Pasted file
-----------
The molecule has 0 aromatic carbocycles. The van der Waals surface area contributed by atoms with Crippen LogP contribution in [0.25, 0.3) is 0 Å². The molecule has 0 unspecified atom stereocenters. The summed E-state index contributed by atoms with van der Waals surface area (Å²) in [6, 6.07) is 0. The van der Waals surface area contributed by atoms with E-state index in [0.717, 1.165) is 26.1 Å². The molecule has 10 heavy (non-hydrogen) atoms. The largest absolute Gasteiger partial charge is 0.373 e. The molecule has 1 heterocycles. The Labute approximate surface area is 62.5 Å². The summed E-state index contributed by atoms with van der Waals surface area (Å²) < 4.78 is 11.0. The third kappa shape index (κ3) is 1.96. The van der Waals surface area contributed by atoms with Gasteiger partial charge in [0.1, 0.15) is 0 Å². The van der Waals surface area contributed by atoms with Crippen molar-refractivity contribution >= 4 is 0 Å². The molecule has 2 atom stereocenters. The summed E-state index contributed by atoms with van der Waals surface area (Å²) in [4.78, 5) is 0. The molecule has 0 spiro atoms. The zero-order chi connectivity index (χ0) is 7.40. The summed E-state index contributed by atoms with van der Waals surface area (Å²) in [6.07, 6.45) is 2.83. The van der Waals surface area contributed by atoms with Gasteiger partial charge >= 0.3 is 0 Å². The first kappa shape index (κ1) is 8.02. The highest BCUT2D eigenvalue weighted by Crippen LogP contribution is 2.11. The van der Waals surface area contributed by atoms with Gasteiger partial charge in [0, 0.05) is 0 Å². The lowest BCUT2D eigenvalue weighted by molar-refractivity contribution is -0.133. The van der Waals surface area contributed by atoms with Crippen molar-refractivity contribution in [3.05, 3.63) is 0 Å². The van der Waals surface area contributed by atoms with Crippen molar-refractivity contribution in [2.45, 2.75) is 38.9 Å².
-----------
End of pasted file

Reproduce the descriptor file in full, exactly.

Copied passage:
The molecule has 0 aromatic carbocycles. The van der Waals surface area contributed by atoms with Crippen LogP contribution in [0.25, 0.3) is 0 Å². The molecule has 0 unspecified atom stereocenters. The summed E-state index contributed by atoms with van der Waals surface area (Å²) in [6, 6.07) is 0. The van der Waals surface area contributed by atoms with E-state index in [0.717, 1.165) is 26.1 Å². The molecule has 10 heavy (non-hydrogen) atoms. The largest absolute Gasteiger partial charge is 0.373 e. The molecule has 1 heterocycles. The Labute approximate surface area is 62.5 Å². The summed E-state index contributed by atoms with van der Waals surface area (Å²) < 4.78 is 11.0. The third kappa shape index (κ3) is 1.96. The van der Waals surface area contributed by atoms with Gasteiger partial charge in [0.1, 0.15) is 0 Å². The van der Waals surface area contributed by atoms with Crippen molar-refractivity contribution >= 4 is 0 Å². The molecule has 2 atom stereocenters. The summed E-state index contributed by atoms with van der Waals surface area (Å²) in [4.78, 5) is 0. The molecule has 0 spiro atoms. The zero-order chi connectivity index (χ0) is 7.40. The summed E-state index contributed by atoms with van der Waals surface area (Å²) in [6.07, 6.45) is 2.83. The van der Waals surface area contributed by atoms with Gasteiger partial charge >= 0.3 is 0 Å². The first kappa shape index (κ1) is 8.02. The highest BCUT2D eigenvalue weighted by Crippen LogP contribution is 2.11. The van der Waals surface area contributed by atoms with Gasteiger partial charge in [0, 0.05) is 0 Å². The lowest BCUT2D eigenvalue weighted by molar-refractivity contribution is -0.133. The van der Waals surface area contributed by atoms with Crippen molar-refractivity contribution in [3.05, 3.63) is 0 Å². The van der Waals surface area contributed by atoms with Crippen molar-refractivity contribution in [2.45, 2.75) is 38.9 Å².